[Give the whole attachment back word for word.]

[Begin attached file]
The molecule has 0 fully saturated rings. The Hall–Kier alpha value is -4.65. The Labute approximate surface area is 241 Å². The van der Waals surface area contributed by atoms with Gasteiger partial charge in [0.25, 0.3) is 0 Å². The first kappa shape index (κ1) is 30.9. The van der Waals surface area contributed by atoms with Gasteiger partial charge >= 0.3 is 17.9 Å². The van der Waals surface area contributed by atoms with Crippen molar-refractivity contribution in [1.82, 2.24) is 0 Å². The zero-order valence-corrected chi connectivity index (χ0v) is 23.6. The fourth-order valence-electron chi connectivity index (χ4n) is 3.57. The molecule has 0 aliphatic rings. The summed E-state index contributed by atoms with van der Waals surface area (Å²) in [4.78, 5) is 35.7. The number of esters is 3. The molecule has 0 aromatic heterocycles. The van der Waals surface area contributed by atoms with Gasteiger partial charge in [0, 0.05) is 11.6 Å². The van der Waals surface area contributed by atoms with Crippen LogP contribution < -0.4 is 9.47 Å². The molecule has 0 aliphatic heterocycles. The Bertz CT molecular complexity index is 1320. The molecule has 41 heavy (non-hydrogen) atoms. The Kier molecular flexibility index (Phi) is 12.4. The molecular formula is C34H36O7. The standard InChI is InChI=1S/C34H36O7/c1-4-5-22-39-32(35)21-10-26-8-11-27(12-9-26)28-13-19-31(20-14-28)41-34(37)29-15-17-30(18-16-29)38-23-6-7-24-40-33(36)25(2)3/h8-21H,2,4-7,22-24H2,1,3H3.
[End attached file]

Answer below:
The molecule has 0 fully saturated rings. The Hall–Kier alpha value is -4.65. The Labute approximate surface area is 241 Å². The van der Waals surface area contributed by atoms with Gasteiger partial charge in [0.25, 0.3) is 0 Å². The first kappa shape index (κ1) is 30.9. The van der Waals surface area contributed by atoms with Gasteiger partial charge >= 0.3 is 17.9 Å². The van der Waals surface area contributed by atoms with Crippen molar-refractivity contribution in [1.82, 2.24) is 0 Å². The zero-order valence-corrected chi connectivity index (χ0v) is 23.6. The fourth-order valence-electron chi connectivity index (χ4n) is 3.57. The molecule has 0 aliphatic rings. The summed E-state index contributed by atoms with van der Waals surface area (Å²) in [4.78, 5) is 35.7. The number of esters is 3. The molecule has 0 aromatic heterocycles. The van der Waals surface area contributed by atoms with Gasteiger partial charge in [0, 0.05) is 11.6 Å². The van der Waals surface area contributed by atoms with Crippen LogP contribution < -0.4 is 9.47 Å². The molecule has 0 aliphatic heterocycles. The Bertz CT molecular complexity index is 1320. The molecule has 41 heavy (non-hydrogen) atoms. The Kier molecular flexibility index (Phi) is 12.4. The molecular formula is C34H36O7. The standard InChI is InChI=1S/C34H36O7/c1-4-5-22-39-32(35)21-10-26-8-11-27(12-9-26)28-13-19-31(20-14-28)41-34(37)29-15-17-30(18-16-29)38-23-6-7-24-40-33(36)25(2)3/h8-21H,2,4-7,22-24H2,1,3H3.